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The Least Popular Star Wars Movie Ending Might Surprise You

What makes a good ending? Is it best to leave the theater filled with the warm fuzzies, or on the edge of despair? Looking at the world with a whole new perspective, or wound tight with a tension that won't fully relax until the next installment is released in a couple of years? 

The many endings of the Skywalker Saga had very different jobs to do, so perhaps it makes sense that fan mileage will vary depending on preference. Episode IV: A New Hope had to provide satisfying closure in case it was the only movie that ever got made. Episode VI: Return of the Jedi had to cap its entire trilogy. Episode III: Revenge of the Sith, had to both cap its trilogy and bridge the gap into the next one. It's a lot to ask. So which one did fans select as their least favorite? 

Before we get into this, let's make sure we're clear on exactly what the answer means. In a poll conducted by Looper, the question asked of respondents wasn't for them to select the worst or their least favorite Star Wars ending. Quite the opposite, in fact. It stated "Which Star Wars movie had the best ending?" So the least popular, in this case, was the one the fewest number of people selected to be their favorite, not the one the most people picked as their least favorite. Got it? Good.

Also, in this case, the choices were limited to the last seven movies in the series' timeline. No prequels, no Solo: A Star Wars Story. Thanks for reading the fine print. On with the show.

Audiences' least favorite Star Wars ending belonged to The Force Awakens

Of the seven films included, the one selected by the fewest number of respondents as the franchise's best ending was The Force Awakens. Just 7% of the 528 people to take the survey picked that film's conclusion, which sees Rey (Daisy Ridley) finally come face-to-face with the Jedi Master-in-exile Luke Skywalker (Mark Hamill) high atop a cliff face on a rocky isle on the oceanic planet Ahch-To, where she attempts to give him the lightsaber that once belonged both to him and to his father, which he lost in their duel on Bespin.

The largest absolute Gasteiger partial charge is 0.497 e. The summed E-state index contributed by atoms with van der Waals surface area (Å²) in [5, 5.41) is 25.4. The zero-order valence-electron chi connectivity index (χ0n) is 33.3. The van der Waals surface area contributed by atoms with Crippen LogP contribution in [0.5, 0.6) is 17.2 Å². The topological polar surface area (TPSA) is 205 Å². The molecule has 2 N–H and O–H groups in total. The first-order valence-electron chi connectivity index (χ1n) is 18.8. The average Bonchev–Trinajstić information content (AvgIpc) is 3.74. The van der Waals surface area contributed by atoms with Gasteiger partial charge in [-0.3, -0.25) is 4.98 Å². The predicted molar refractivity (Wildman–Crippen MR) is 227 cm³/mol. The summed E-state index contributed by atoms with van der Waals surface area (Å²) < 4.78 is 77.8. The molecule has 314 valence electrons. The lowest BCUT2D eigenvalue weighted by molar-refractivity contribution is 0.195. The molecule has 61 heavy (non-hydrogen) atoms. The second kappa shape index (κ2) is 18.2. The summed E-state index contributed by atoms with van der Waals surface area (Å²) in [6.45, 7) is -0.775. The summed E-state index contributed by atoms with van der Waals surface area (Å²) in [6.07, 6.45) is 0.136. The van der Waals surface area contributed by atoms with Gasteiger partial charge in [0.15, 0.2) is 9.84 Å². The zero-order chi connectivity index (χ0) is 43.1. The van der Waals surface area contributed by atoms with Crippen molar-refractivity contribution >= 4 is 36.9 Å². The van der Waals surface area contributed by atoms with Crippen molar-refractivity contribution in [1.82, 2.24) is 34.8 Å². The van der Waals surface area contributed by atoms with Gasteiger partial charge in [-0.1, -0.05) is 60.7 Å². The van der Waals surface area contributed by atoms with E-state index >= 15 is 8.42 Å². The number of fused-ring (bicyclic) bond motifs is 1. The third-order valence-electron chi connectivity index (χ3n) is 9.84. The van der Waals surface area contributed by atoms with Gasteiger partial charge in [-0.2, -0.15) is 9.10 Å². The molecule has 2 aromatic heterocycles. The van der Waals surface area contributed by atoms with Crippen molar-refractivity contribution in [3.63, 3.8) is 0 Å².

It's worth wondering whether The Force Awakens would have scored higher had the question been asked in 2016, before audiences had a chance to see the second half of the scene play out, when Luke's now-famous dismissal of Rey thoroughly subverted fan expectations, and sparked frustration among some parts of the fanbase.

But it's also possible that people were simply frustrated by the way the film dropped the curtain just as it reached the part they were most eager to see: Luke Skywalker, Jedi Master. Hamill started making fun of his wordless cameo in the franchise that made him a star almost as soon as audiences got to see the movie. His nod of curiosity, of recognition; the setting of the jaw, Rey's pleading look; his opening his mouth to speak, all of it building up to a helicopter shot and a John Williams cue and a two-year wait for answers.

How the rest of the franchise faired

The second-least popular choice of ending was the franchise's own ending, The Rise of Skywalker, which received 8% of the vote for the revelation of Rey adopting the Skywalker name as her own. The penultimate film in the saga, The Last Jedi, which saw the birth of a new, scrappy Rebellion, received 9% of the vote for favorite franchise ending.

Fourth place, right in the middle, was the only other modern-era film among the options: Rogue One, which received 10% of the vote. That seems low for a movie whose single best scene –– Darth Vader's decimation of a squad of Rebel Alliance troopers –– occurs within its final two minutes, but it couldn't compete with the two big favorites. 

It did nearly eclipse the franchise's first film though. A New Hope also received 10% of the vote, beating the film that runs directly into it by mere fractions of a point. Perhaps it finished so far behind its sequels because it didn't show Chewbacca (Peter Mayhew) getting his medal from Princess Leia (Carrie Fisher), or because people who wanted to go the "giant public celebration" route had another option to select.

So what is the most popular Star Wars ending?

The top two vote-getters finished leaps and bounds ahead of the rest of the pack. Coming in second, with 25% of the vote, was Return of the Jedi, which is interesting since of all the films, it's the one whose ending was most affected by Lucas' penchant for tinkering with the films after release. In the Special Edition, the original celebration on Endor was preceded by shots of other planets celebrating the demise of the Emperor, while the Ewoks' folksy "Ewok Celebration" –– you likely know it as the "Yub Nub" song –– was replaced with a new Williams orchestral piece, "Victory Celebration," that sounds like it was meant to capture a grander scale of the occasion.

That leaves The Empire Strikes Back as the people's favorite Star Wars ending, earning 26% of the vote for the way it tips the defeat of the heroes and the shocking revelation about Luke's parentage back into something resembling hope. Luke's hand is replaced with a high-tech prosthetic. He and Leia watch as Chewie and Lando Calrissian (Billy Dee Williams) depart in the Millennium Falcon in search of Han Solo (Harrison Ford). It's a downer ending, for sure. The good guys don't win. But hope springs eternal, and that's why it's the favorite.